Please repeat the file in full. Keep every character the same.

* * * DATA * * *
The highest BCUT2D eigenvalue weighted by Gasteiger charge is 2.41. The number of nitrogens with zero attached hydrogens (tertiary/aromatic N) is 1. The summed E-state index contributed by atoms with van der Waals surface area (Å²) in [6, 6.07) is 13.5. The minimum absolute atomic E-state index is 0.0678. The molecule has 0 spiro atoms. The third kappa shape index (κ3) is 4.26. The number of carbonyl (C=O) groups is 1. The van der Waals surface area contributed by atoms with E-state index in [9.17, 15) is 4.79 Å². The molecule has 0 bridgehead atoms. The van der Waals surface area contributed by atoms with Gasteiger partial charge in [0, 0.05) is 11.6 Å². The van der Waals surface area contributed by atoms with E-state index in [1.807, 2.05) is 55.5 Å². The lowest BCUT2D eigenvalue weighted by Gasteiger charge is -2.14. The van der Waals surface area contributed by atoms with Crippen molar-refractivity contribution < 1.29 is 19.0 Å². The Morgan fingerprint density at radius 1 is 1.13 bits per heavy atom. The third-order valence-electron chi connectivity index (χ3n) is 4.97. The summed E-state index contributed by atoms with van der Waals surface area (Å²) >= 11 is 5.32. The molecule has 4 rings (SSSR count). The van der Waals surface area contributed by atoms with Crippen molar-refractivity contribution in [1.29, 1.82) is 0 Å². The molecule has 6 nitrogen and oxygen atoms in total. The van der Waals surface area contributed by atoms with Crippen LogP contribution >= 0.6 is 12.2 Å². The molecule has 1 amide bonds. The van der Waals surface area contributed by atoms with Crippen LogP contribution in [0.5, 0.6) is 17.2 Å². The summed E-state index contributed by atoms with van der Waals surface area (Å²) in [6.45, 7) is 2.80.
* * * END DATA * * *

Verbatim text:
The highest BCUT2D eigenvalue weighted by Gasteiger charge is 2.41. The number of nitrogens with zero attached hydrogens (tertiary/aromatic N) is 1. The summed E-state index contributed by atoms with van der Waals surface area (Å²) in [6, 6.07) is 13.5. The minimum absolute atomic E-state index is 0.0678. The molecule has 0 spiro atoms. The third kappa shape index (κ3) is 4.26. The number of carbonyl (C=O) groups is 1. The van der Waals surface area contributed by atoms with E-state index in [9.17, 15) is 4.79 Å². The molecule has 0 bridgehead atoms. The van der Waals surface area contributed by atoms with Gasteiger partial charge in [0, 0.05) is 11.6 Å². The van der Waals surface area contributed by atoms with E-state index in [1.807, 2.05) is 55.5 Å². The lowest BCUT2D eigenvalue weighted by Gasteiger charge is -2.14. The van der Waals surface area contributed by atoms with Crippen molar-refractivity contribution < 1.29 is 19.0 Å². The Morgan fingerprint density at radius 1 is 1.13 bits per heavy atom. The third-order valence-electron chi connectivity index (χ3n) is 4.97. The summed E-state index contributed by atoms with van der Waals surface area (Å²) >= 11 is 5.32. The molecule has 4 rings (SSSR count). The van der Waals surface area contributed by atoms with Crippen molar-refractivity contribution in [1.29, 1.82) is 0 Å². The molecule has 6 nitrogen and oxygen atoms in total. The van der Waals surface area contributed by atoms with Crippen LogP contribution >= 0.6 is 12.2 Å². The molecule has 1 amide bonds. The van der Waals surface area contributed by atoms with Crippen LogP contribution in [0.5, 0.6) is 17.2 Å². The summed E-state index contributed by atoms with van der Waals surface area (Å²) in [6.45, 7) is 2.80.